Letters to an Elected Official Competition Guidelines
Debating for Democracy (D4D)™ is a distinctive campus-based co-curricular program that represents the mission of Project Pericles (www.projectpericles.org) in action. On each campus, students research, develop, and advocate their opinions and positions on current public policy issues. The primary goal of D4D is to inspire and encourage all participants to become successful and resourceful advocates in their community. To encourage students to write to their elected officials, Project Pericles is requesting an original letter to an elected official from teams (two or more students) at Periclean colleges -- like Swarthmore College -- and universities. Five of these letters from five different colleges will be selected by a panel of judges as the winners of the 2016 D4D competition.
In order to be eligible to participate in the Letters to an Elected Official Competition, a student must a) be a full-time undergraduate at a Periclean campus; b) be a freshman, sophomore, or junior as defined by their college or university; c) write and mail a letter to an elected official, and d) provide a project proposal. Students selected to participate in the competition must be a freshman, sophomore, or junior during the Spring 2016 semester and be returning to their campus for the 2016-17 year.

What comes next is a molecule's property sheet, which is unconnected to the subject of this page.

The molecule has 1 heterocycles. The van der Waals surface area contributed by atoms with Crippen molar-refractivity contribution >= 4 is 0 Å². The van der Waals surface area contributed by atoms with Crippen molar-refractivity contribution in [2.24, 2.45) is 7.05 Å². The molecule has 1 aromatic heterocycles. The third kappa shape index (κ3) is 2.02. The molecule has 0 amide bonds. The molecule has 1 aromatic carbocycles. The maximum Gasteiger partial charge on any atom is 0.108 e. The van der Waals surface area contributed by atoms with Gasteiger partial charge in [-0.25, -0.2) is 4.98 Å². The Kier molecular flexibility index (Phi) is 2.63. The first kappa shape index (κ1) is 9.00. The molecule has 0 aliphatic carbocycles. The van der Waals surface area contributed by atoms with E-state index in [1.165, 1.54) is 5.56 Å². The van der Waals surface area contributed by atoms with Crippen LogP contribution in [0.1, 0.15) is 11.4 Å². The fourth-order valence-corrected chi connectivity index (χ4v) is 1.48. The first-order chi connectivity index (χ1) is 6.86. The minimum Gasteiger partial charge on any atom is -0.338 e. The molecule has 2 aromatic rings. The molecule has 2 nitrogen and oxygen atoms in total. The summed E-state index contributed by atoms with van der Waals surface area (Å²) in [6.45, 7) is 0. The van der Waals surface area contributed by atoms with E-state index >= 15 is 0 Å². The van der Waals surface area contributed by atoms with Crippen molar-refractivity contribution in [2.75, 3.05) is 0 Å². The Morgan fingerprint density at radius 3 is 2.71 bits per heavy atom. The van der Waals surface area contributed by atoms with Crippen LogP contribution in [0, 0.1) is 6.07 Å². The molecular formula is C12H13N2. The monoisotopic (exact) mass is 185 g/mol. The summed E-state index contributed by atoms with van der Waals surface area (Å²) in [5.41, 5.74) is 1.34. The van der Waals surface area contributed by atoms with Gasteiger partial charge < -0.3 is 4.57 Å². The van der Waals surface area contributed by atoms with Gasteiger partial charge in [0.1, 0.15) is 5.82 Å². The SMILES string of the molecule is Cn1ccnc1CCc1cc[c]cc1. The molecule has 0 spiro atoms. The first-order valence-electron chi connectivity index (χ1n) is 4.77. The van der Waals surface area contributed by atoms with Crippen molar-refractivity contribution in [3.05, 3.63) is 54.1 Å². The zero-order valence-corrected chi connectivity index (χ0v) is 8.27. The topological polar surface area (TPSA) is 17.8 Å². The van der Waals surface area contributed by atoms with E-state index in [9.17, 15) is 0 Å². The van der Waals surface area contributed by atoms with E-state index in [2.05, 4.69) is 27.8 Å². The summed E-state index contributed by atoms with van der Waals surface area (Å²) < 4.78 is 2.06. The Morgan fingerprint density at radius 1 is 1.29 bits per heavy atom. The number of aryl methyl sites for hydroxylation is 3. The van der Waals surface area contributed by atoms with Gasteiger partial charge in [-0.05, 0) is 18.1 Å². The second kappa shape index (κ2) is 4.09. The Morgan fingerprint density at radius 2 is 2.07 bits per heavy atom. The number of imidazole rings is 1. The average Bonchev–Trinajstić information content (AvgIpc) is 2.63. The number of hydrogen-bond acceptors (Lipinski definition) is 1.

Students must submit their letter and project proposal to their Project Pericles Program Director, Prof. Ben Berger (email@example.com) by Friday, March 11, 2016. The Program Director will review each submission and select the four strongest letters and project proposals to forward to Project Pericles. All letters should be mailed by the students to the appropriate elected official by March 18, 2016. A committee consisting of people with significant experience in public policy will review the submitted letters and project proposals using the criteria (click the "MORE" hyperlinked text below). Based on this review, Project Pericles staff will select the five winning teams and announce the five winning teams in April 2016.
This year we are asking students to share a project proposal along with their letters. The evaluation of each letter and project proposal will rest on the students’ success at conducting high quality policy analysis and research; clarity of presentation; and adherence to the rules detailed on pages 3-4. The five packages that do the best job of meeting the following criteria will be selected as finalists and win $500 awards to move their issue forward.